Our recent visit to Alor Setar had us revisited Gua Kelam the second time. The first time we were there was more than five years ago. Wah! Time really passed so fast lei! This visit, our dear good friends (TT and dear wife) played hosts, taking us to places after places of interest.
To the right to Gua Kelam!
Hey, so much changes here lei.
The last time we came here, I did not even notice there was a river or waterfall and there were no benches and fences.
This signboard must be intended to the locals only since it was in Bahasa Malaysia,
translated as ‘Drawing and carvings on stones in the cave are forbidden’.
The cave entrance looked familiar but we did not have to pay anything then.
Or did we?
Maybe they could charge a little more to have the place better maintained!
Just a suggestion….
This must be the popular tourist (local or foreign) site for photography.
We took dozens of pictures here with different poses!
Even inside the cave way, we took many pictures.
Lighting not good enough, never mind!
As long as we can take pictures of our favourite people!
See, TT taking picture of his darling wife!
Brother TT took picture of darling wife, dear cousin took picture of TT taking picture
and I took picture of dear cousin taking picture!
Guess, this behaviour became a habit already!!
This signboard was found in the middle of the cave; introducing the history of this cave – a mining system!
Honestly speaking, there was nothing spectacular about this cave, especially after we compared it to the Mulu Caves!
Maybe the only amazing feature about this place was at the end of the tunnel we will reach a ‘garden of paradise’!
This was it! Out of the cave, into a garden!
If you are a nature lover, you would love this garden.
Though not very well maintained, nature was still at its best!
Even the hut had grass on its roof!
Never mind lor, can still sit and picnic mah!
From the garden looking back at the caves.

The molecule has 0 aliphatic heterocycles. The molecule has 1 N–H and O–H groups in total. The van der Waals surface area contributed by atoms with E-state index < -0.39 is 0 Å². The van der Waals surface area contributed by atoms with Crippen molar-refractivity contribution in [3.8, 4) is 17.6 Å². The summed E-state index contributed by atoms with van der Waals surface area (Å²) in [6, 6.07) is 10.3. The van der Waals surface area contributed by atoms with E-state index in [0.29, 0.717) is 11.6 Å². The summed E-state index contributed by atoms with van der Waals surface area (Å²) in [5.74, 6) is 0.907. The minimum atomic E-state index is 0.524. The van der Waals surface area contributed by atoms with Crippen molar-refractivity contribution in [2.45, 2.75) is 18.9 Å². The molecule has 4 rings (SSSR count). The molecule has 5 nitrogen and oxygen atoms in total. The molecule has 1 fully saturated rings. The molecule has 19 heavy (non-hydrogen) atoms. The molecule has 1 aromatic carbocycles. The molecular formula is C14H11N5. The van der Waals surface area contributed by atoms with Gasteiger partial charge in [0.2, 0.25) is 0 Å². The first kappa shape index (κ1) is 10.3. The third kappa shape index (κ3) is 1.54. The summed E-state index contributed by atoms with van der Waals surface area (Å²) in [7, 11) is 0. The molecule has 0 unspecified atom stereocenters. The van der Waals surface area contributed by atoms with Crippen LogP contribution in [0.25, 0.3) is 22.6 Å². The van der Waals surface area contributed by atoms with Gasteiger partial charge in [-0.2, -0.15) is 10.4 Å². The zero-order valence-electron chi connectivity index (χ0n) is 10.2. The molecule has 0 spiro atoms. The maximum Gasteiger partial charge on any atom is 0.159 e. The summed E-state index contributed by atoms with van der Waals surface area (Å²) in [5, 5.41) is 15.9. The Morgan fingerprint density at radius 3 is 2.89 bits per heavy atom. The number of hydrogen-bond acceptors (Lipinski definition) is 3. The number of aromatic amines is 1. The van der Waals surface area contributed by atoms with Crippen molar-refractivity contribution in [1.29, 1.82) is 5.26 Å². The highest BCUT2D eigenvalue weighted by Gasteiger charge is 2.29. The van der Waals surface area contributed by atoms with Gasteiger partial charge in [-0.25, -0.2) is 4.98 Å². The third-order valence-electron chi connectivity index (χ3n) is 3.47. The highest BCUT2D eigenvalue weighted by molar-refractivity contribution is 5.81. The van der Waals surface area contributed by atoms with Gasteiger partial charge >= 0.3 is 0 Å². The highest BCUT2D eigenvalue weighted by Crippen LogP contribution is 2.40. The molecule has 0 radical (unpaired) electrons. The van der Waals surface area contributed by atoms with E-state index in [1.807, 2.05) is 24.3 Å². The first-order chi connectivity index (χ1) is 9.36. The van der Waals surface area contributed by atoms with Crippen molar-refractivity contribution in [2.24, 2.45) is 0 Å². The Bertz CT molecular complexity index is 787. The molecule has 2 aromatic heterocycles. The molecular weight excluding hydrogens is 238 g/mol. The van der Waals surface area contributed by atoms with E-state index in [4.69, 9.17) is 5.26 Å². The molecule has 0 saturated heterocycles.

We had to walk through the cave to get out of the place!
‘Caves of Darkness’?
Going into the cave from the garden was the darkest stretch because we had walked into it from the bright sunlight!
We really could not see our hands when we stepped into it!
After the walk in the darkness, we stepped into lighted walkways again….
…. until we reached the exit which was the entrance itself!
Like this picture?
My favourite picture of this place!
Cute benches! Wonder if anyone really sat on them!
Before we reached Gua Kelam, we had passed through a small town which had one shop very popular with its ‘pau’ (Chinese buns)! We stopped to buy some for lunch but was told that the next batch of ‘pau’ out of the steamed oven would be about tea time. Hence, we had no choice but to try again when we were leaving the place.
If you know how to read Chinese, you will understand the three Chinese words on the wall (which means “Big Pau Shop”)!
The paus were ready for sale!
They were famous for big pau but their meat pau (smaller version of their big pau) was as good!
Even their roasted pork pau was tasty!
However, we were not very happy with their services.
They were not keen in selling their paus to strangers or visitors.
The pau sellers, who spoke Hakka, assumed that we did not understand what they said.
Err, I really did not understand but Mrs TT did!
“They were telling the other stall seller to ignore us.
They said just tell us their paus are sold out. No take aways!”
Dear cousin quickly ordered a few more paus to eat in, which we later asked for plastic bags to take them away!
Had to use some wits to get hold of some paus lei.
Mind you, they were not cheap, okay?!
For a small village, that was!
If you are still keen to experience how snobbish they are or just want to taste their yummy pau at a premium price, you could call them to place your orders!
All the best to you!
Have you visited Gua Kelam or/ and eaten this ‘famous’ tai (big) pau?!